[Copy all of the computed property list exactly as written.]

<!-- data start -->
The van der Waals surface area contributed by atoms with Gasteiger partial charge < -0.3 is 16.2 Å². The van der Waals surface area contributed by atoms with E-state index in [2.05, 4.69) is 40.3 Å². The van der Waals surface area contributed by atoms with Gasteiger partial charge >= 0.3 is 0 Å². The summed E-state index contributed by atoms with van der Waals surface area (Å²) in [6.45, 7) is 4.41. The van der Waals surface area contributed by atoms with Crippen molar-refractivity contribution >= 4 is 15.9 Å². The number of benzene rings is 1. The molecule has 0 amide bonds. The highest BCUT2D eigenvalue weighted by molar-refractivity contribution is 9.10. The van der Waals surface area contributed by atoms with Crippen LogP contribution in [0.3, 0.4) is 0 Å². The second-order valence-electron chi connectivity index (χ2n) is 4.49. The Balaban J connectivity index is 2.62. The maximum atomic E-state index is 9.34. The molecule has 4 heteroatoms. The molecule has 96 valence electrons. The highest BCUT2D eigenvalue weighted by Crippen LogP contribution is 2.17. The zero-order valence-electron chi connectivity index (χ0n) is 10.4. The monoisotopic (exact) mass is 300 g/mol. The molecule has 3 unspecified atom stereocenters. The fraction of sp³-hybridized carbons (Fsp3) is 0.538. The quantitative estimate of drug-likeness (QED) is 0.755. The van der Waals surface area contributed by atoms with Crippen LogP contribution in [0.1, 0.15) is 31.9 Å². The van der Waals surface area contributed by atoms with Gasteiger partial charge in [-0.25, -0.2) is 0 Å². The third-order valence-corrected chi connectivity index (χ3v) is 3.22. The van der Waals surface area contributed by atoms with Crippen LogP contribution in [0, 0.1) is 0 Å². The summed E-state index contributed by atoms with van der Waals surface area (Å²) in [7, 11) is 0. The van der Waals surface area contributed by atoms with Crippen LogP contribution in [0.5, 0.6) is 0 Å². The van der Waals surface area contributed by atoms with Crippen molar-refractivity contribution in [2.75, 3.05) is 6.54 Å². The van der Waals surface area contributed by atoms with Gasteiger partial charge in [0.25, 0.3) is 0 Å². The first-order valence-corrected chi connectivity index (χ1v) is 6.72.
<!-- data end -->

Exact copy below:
The van der Waals surface area contributed by atoms with Gasteiger partial charge < -0.3 is 16.2 Å². The van der Waals surface area contributed by atoms with E-state index in [2.05, 4.69) is 40.3 Å². The van der Waals surface area contributed by atoms with Gasteiger partial charge >= 0.3 is 0 Å². The summed E-state index contributed by atoms with van der Waals surface area (Å²) in [6.45, 7) is 4.41. The van der Waals surface area contributed by atoms with Crippen molar-refractivity contribution >= 4 is 15.9 Å². The number of benzene rings is 1. The molecule has 0 amide bonds. The highest BCUT2D eigenvalue weighted by molar-refractivity contribution is 9.10. The van der Waals surface area contributed by atoms with Crippen LogP contribution in [0.3, 0.4) is 0 Å². The second-order valence-electron chi connectivity index (χ2n) is 4.49. The Balaban J connectivity index is 2.62. The maximum atomic E-state index is 9.34. The molecule has 4 heteroatoms. The molecule has 96 valence electrons. The highest BCUT2D eigenvalue weighted by Crippen LogP contribution is 2.17. The zero-order valence-electron chi connectivity index (χ0n) is 10.4. The monoisotopic (exact) mass is 300 g/mol. The molecule has 3 unspecified atom stereocenters. The fraction of sp³-hybridized carbons (Fsp3) is 0.538. The quantitative estimate of drug-likeness (QED) is 0.755. The van der Waals surface area contributed by atoms with Crippen LogP contribution in [0.1, 0.15) is 31.9 Å². The van der Waals surface area contributed by atoms with Gasteiger partial charge in [-0.25, -0.2) is 0 Å². The third-order valence-corrected chi connectivity index (χ3v) is 3.22. The van der Waals surface area contributed by atoms with Crippen LogP contribution in [0, 0.1) is 0 Å². The summed E-state index contributed by atoms with van der Waals surface area (Å²) in [7, 11) is 0. The van der Waals surface area contributed by atoms with Crippen LogP contribution in [0.5, 0.6) is 0 Å². The van der Waals surface area contributed by atoms with Crippen molar-refractivity contribution in [2.75, 3.05) is 6.54 Å². The van der Waals surface area contributed by atoms with Gasteiger partial charge in [0.25, 0.3) is 0 Å². The first-order valence-corrected chi connectivity index (χ1v) is 6.72.